OECD Directorate for Education and Skills Manuela Fitzpatrick MA in International Relations at Science Po, Paris.
"My son was accepted into film-making camp, and he's only seven years old! I'm so proud. The only problem is that I'm not sure how I will get him there since the twins have their dance class and then empathy workshop on the same afternoon".
On the phone with my friend, I make polite noises but inside I am thinking: what ever happened to kids having time to run around and just have fun?
What is the nature of modern childhood? Released today, the book Trends Shaping Education 2016 looks at major social, demographic, economic and technological trends affecting the future of education. One important focus: child well-being.
21st century children are in many ways safer and better protected that children from previous generations. Advances in medicine and stricter safety regulations – such as better bicycle helmets and the increased use of seat belts in cars – have led to a steady decrease in child mortality rates across OECD countries. Older, better educated parents are increasingly advocating for their children and playing an active role in their education. New technologies help parents to monitor their children’s location and well-being constantly, and in case of a problem help is just a phone call – or WhatsApp message – away.
However, at the same time as those new technologies help parents stay connected to their children, they also create new risks (for example, cyber-bullying) that can follow them from the school yard into their homes. In fact, there are signs that the modern world has created new stresses for our children that go beyond technology.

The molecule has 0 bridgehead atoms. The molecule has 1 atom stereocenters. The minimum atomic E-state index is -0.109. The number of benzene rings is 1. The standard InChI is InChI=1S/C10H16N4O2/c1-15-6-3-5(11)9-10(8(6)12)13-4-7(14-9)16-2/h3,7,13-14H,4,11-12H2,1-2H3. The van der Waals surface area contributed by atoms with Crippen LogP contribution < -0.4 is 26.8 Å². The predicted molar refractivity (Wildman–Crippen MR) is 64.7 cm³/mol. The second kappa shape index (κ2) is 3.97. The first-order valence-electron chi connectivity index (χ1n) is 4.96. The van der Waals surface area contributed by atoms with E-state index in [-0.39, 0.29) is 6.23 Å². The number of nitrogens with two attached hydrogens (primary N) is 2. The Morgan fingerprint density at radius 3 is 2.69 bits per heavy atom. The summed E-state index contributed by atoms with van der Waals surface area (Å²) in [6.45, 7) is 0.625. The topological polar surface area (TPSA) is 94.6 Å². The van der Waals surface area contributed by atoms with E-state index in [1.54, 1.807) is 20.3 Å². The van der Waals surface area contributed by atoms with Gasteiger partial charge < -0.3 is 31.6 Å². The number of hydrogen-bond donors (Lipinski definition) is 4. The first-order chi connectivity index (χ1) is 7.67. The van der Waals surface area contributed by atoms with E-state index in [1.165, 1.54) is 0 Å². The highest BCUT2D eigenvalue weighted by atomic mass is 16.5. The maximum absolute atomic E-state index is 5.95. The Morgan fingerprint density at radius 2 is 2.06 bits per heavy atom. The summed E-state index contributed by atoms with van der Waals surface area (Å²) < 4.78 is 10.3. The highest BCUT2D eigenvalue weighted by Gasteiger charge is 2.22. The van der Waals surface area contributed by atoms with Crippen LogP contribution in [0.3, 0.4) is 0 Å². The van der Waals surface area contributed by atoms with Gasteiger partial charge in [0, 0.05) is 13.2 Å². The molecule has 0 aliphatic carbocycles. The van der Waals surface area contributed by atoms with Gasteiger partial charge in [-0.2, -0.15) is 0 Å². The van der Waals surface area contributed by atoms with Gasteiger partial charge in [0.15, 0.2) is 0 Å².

Children in the 21st century are more likely to be only children, with fewer opportunities to interact with siblings. Children and adolescents are increasingly pushed to do more by “helicopter parents”, overprotective parents who hover over their children to protect them from potential harm. Children are reporting higher levels of stress and less sleep. Free time to play is decreasing, and there are worries about the reduction of old-fashioned activities (e.g., running around outside) in favour of time spent in front of a computer screen. In addition, (and perhaps not unrelatedly), child obesity is increasing across the OECD, bringing with it a host of potential physical, social and psychological challenges.